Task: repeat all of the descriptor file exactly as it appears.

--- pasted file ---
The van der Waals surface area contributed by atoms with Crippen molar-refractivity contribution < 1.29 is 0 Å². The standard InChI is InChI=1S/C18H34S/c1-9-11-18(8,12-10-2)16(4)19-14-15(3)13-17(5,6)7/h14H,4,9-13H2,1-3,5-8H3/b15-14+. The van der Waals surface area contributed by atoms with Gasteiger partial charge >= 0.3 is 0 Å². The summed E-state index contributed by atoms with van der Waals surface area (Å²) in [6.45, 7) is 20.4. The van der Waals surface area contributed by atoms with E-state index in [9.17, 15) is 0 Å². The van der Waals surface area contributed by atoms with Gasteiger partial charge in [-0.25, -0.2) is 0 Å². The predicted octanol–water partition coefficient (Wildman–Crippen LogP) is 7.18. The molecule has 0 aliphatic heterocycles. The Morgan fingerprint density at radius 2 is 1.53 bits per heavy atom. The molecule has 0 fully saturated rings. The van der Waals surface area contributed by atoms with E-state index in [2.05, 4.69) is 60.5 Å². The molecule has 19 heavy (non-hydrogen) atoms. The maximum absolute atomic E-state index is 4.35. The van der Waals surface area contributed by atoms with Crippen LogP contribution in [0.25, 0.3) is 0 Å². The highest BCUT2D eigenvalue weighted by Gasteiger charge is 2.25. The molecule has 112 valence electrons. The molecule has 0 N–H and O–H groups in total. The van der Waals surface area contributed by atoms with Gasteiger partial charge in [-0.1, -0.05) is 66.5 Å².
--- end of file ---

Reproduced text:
The van der Waals surface area contributed by atoms with Crippen molar-refractivity contribution < 1.29 is 0 Å². The standard InChI is InChI=1S/C18H34S/c1-9-11-18(8,12-10-2)16(4)19-14-15(3)13-17(5,6)7/h14H,4,9-13H2,1-3,5-8H3/b15-14+. The van der Waals surface area contributed by atoms with Gasteiger partial charge >= 0.3 is 0 Å². The summed E-state index contributed by atoms with van der Waals surface area (Å²) in [6.45, 7) is 20.4. The van der Waals surface area contributed by atoms with E-state index in [9.17, 15) is 0 Å². The van der Waals surface area contributed by atoms with Gasteiger partial charge in [-0.25, -0.2) is 0 Å². The predicted octanol–water partition coefficient (Wildman–Crippen LogP) is 7.18. The molecule has 0 aliphatic heterocycles. The Morgan fingerprint density at radius 2 is 1.53 bits per heavy atom. The molecule has 0 fully saturated rings. The van der Waals surface area contributed by atoms with E-state index in [2.05, 4.69) is 60.5 Å². The molecule has 19 heavy (non-hydrogen) atoms. The maximum absolute atomic E-state index is 4.35. The van der Waals surface area contributed by atoms with Crippen LogP contribution in [0.25, 0.3) is 0 Å². The highest BCUT2D eigenvalue weighted by Gasteiger charge is 2.25. The molecule has 112 valence electrons. The molecule has 0 N–H and O–H groups in total. The van der Waals surface area contributed by atoms with Gasteiger partial charge in [-0.1, -0.05) is 66.5 Å².